SIR J. CHEEKE

76. CICERO, WHY HORACE AND VIRGIL MAKE NO MENTION OF HIM. The odium of Cicero's death fell chiefly on Antony; yet it left a stain of perfidy and ingratitude also on Augustus; which explains the reason of that silence which is observed about him by the writers of that age; and why his name is not so much as mentioned either by Horace or Virgil. For though his character would have furnished a glorious subject for many noble lines, yet it was no subject for court poets; since the very mention of him must have been a satire on the prince, especially while Antony lived, among the sycophants of whose court it was fashionable to insult his memory by all the methods of calumny that wit and malice could invent: nay Virgil, on an occasion that could hardly fail of bringing him to his mind, instead of doing justice to his merit, chose to do an injustice rather to Rome itself, by yielding the superiority of eloquence to the Greeks, which they themselves had been forced to yield to Cicero.

C. MIDDLETON

77. PANEGYRIC OF FOX, MOVER OF THE EAST INDIA BILL. And now, having done my duty to the bill, let me say a word to the author. I should leave him to his own noble sentiments, if the unworthy and illiberal language with which he has been treated, beyond all example of parliamentary liberty, did not make a few words necessary; not so much in justice to him, as to my own feelings. I must say, then, that it will be a distinction honourable to the age, that the rescue of the greatest number of the human race that ever were so grievously oppressed, from the greatest tyranny that was ever exercised, has fallen to the lot of abilities and dispositions equal to the task; that it has fallen to one who has the enlargement to comprehend, the spirit to undertake, and the eloquence to support, so great a measure of hazardous benevolence. His spirit is not owing to his ignorance of the state of men and things; he well knows what snares are spread about his path, from personal animosity, from court intrigues, and possibly from popular delusion. But he has put to hazard his ease, his security, his interest, his power, even his darling popularity, for the benefit of a people whom he has never seen. This is the road that all heroes have trod before him. He is traduced and abused for his supposed motives. He will remember, that obloquy is a necessary ingredient in the composition of all true glory: he will remember, that it was not only in the Roman customs, but it is in the nature and constitution of things, that calumny and abuse are essential parts of triumph. These thoughts will support a mind, which only exists for honour, under the burden of temporary reproach. He is doing indeed a great good; such as rarely falls to the lot, and almost as rarely coincides with the desires, of any man. Let him use his time. Let him give the whole length of the reins to his benevolence. He is now on a great eminence, where the eyes of mankind are turned to him. He may live long, he may do FOL. CENT.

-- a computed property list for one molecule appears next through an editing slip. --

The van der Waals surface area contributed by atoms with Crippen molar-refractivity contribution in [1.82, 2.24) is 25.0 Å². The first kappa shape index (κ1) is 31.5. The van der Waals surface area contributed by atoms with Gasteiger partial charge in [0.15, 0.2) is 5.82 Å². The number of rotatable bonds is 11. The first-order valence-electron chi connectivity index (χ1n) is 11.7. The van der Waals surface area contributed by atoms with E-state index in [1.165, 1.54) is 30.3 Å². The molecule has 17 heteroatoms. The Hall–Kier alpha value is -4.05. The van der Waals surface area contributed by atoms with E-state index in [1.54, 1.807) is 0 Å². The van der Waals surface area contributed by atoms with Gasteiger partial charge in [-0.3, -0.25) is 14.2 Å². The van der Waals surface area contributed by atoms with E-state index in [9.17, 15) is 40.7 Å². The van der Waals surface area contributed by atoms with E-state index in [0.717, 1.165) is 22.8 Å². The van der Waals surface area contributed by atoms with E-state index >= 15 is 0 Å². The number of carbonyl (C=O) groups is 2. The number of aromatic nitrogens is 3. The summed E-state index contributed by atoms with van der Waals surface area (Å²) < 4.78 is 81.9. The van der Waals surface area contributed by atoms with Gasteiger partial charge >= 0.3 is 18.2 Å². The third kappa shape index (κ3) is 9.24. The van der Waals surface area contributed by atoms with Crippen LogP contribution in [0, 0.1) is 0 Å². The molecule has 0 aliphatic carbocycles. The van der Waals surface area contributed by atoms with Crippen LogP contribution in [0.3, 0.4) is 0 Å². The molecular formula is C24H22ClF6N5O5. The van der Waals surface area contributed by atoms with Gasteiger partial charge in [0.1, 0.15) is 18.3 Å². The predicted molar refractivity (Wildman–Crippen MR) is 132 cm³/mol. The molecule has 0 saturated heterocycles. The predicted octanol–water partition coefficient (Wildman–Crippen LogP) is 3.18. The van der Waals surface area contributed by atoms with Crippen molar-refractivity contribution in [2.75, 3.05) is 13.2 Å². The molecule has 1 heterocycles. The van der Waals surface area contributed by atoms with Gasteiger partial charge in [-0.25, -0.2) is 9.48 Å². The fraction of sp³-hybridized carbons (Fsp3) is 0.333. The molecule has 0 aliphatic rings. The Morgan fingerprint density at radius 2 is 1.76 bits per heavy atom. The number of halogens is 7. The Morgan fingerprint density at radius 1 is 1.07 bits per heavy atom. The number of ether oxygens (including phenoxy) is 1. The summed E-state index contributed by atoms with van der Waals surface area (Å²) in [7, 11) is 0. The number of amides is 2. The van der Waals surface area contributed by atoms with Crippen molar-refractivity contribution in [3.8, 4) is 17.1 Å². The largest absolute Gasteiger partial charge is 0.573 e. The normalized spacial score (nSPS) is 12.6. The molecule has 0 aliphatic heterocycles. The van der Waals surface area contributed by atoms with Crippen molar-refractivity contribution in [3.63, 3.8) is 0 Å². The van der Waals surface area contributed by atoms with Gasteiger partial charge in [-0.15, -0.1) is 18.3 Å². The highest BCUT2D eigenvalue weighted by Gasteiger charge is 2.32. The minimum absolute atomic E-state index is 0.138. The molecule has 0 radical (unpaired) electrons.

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much. But here is the summit. He never can exceed what he does this day.

E, BURKE 78. REGULATION OF DESIRES. But since perfection is in fact not attainable by man, we must proceed in a less elevated strain, and consider what is practicable, and give such rules as may be of use in the regulation of conduct. Man's sensations and desires form a very considerable part of his constitution. By these he is influenced in all he does, and upon the nature of these his happiness in a great degree depends. We certainly ought to commend the most virtuous sort of life, not merely because it is most conducive to good character, but because, if steadily and uniformly pursued from youth upwards, it far exceeds any other in those particulars which are the objects of universal desire, in the attainment of pleasure and the exemption from pain. This indeed is evidently the case where a man's desires are well regulated. But by what means this just regulation of desire is effected, whether by the power of some inherent and connate faculties, or by the light of experience, may require some consideration.